HBO Pops Cork On 3D Video-On-Demand

HBO's New Year's resolution: Let subs with fancy 3DTV sets watch movies that jump off the screen.

The premium channel's initial 3D video-on-demand lineup, to be available starting Jan. 3, includes Coraline, Ice Age: Dawn of the Dinosaurs, Monsters vs. Aliens and Clash of the Titans.

"Our feeling is that, while it's early, HBO subscribers tend to be early adopters," chief technology officer Bob Zitter said.

The 3D VOD titles will be avai lable through HBO affiliates that offer its high-definition VOD service; those currently include Comcast and Verizon Communications' FiOS TV.

HBO expects to add more 3D titles in the coming months. It could soon get its hands on James Cameron's Avatar -- the box-office dynamo that fired up Hollywood's 3D frenzy -- as the programmer has a movie output deal with 20th Century Fox. HBO also has deals with Warner Bros., Universal Studios and DreamWorks Animation.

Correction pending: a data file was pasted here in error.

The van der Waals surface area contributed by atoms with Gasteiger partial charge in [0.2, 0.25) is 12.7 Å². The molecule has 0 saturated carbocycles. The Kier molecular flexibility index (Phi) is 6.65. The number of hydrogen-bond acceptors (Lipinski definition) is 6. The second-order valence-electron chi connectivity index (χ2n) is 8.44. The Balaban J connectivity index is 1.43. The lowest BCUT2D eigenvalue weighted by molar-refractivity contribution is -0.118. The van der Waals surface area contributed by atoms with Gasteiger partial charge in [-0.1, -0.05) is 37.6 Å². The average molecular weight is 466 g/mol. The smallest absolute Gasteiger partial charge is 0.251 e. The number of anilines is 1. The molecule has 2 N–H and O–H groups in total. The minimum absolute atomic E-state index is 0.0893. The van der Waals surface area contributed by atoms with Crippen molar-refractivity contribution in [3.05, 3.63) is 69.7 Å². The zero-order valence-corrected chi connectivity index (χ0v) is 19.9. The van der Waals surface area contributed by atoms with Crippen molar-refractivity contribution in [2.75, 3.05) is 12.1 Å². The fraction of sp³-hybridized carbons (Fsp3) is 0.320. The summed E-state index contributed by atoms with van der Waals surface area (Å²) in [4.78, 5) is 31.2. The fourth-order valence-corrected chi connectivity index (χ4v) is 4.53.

Boxing in 3D may also be coming to HBO. The programmer did a dry run, shooting the Dec. 11 bout between Amir Khan and Marcos Maidana in Las Vegas with 3D production company Pace. "There's a lot to learn about [producing] 3D if you're going to do it right," Zitter said.

So far, consumer interest in 3DTV has been weak. Only 2% of North American adults own a 3D television -- and just 6% "definitely" or "probably" will purchase a 3DTV in the next 12 months, according to a Nielsen online survey conducted in September.

Still, TV makers, programmers and distributors are poised to take a second run at 3DTV in the new year.

"It's very similar to how HD came out. That was a slow rollout at first," Comcast vice president of entertainment services Diana Kerekes said. "For those who are investing in 3D, they want that content."

For now HBO has no plans to debut a linear 3D channel. "I think it's unlikely," Zitter said. "The vast majority of our subscribers have on-demand and like on-demand.... and most distributors don't have enough bandwidth for any additional linear services."

HBO's 3D VOD assets are encoded in side-by-side "frame compatible" format. In MPEG-2, the video is compressed to 18.5 Megabits per second, higher than the 15 Mbps for HD.